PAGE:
Typically, the fastest person on the field gets to choose who they want to defend first. That person has seven possible players to choose from. The next fastest defender then has six options to choose from: they can choose any of the remaining six players that the first defender did not choose. The next player then has five options, the next player has four, and this continues until the last player to find their defensive matchup has only one option to choose from. Using multiplication, there are 7 x 6 x 5 x 4 x 3 x 2 x 1 (or 7!) possible ways to choose who to defend, which totals to 5040 possibilities. When I’m on the field, my teammates are often yelling, “Asha, find your person!” while I’m looking for the last available player to defend; since there are so many possible ways to set up a “person defense,” this takes time! Sometimes, we plan ahead who we are going to defend before we take the field, but sometimes, someone forgets and ends up defending the wrong person on the other team. This throws off the person who was originally going to defend that player, and potentially the rest of the team. In MATH 39, we learned a formula that calculates derangements, which would be the probability that no player ends up with the player they were originally going to defend, which happens if a mistake is made. If we calculate D7 = 7!(1-11!+12!-13!+14!-15!+16!-17!), there are 1854 ways that everyone could end up defending the wrong player, and out of all 5040 possibilities, there is a chance this could happen 36.79% of the time. 

There are also choices regarding which teammate to throw the disc to, which can also be counted. An offensive player with a disc has six teammates they can throw to, but not every teammate may be able to break away from their defender to receive a disc. If an offensive player does receive a throw, they also have six options to throw the disc to. However, they might look at different possibilities than the person who threw the disc to them. They may, instead, throw the disc further down the field. If a disc is thrown down the field in three throws, with the first thrower having six options, the second thrower having six options, and the third thrower having six options, there are a total of 63, or 216, possible exchanges that can happen over the course of three throws. In reality, there may not be as many options depending on where the disc is on the field and how good the defense is, but in a sport that feels like there are so few options, there are actually so many.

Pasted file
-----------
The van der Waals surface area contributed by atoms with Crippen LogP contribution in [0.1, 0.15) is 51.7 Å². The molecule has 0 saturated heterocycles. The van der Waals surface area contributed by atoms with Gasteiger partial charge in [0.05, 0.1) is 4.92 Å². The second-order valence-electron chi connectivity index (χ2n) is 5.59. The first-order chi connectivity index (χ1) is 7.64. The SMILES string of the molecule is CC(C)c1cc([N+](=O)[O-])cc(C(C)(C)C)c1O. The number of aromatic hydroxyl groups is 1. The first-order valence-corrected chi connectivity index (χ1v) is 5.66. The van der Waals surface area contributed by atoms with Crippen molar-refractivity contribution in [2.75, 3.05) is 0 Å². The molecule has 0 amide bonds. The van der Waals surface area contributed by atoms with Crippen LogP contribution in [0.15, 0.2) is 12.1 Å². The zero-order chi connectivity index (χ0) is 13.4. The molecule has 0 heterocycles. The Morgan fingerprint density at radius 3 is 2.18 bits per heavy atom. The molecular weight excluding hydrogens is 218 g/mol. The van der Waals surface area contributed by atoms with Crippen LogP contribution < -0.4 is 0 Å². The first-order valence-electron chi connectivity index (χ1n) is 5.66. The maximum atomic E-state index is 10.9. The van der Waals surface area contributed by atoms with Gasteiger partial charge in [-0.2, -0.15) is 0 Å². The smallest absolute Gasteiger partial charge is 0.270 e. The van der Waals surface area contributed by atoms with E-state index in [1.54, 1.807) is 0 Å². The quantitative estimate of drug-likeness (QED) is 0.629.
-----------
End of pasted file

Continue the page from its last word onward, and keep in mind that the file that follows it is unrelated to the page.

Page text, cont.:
Another important mathematical aspect of frisbee is angles. We often practice breaking away from our defenders while on offense to receive a throw, and most ways do not involve running in straight vertical or horizontal lines. Instead, we often run at an angle. Defenders usually prevent offensive players from making a pass along a straight line. Players have to run along acute angles when running close to a thrower to receive the disc, or along obtuse angles when running deep to receive the disc down the field. As an ultimate frisbee player, I often don’t think about which angles I am taking to get in position to receive the disc, but naturally, as I try to break away from my defender, I end up choosing to make an angled run to receive the disc deep from the thrower. 

Like many other players, I don’t think about math while I’m on the field. I just let it happen and hope that I end up finding a player to defend, but the more I think about it, the better player I have become. There are so many possibilities that can happen in a game, but as each choice gets made, we have to immediately be ready for the next choice with little time to think about the mathematics even though it surrounds us.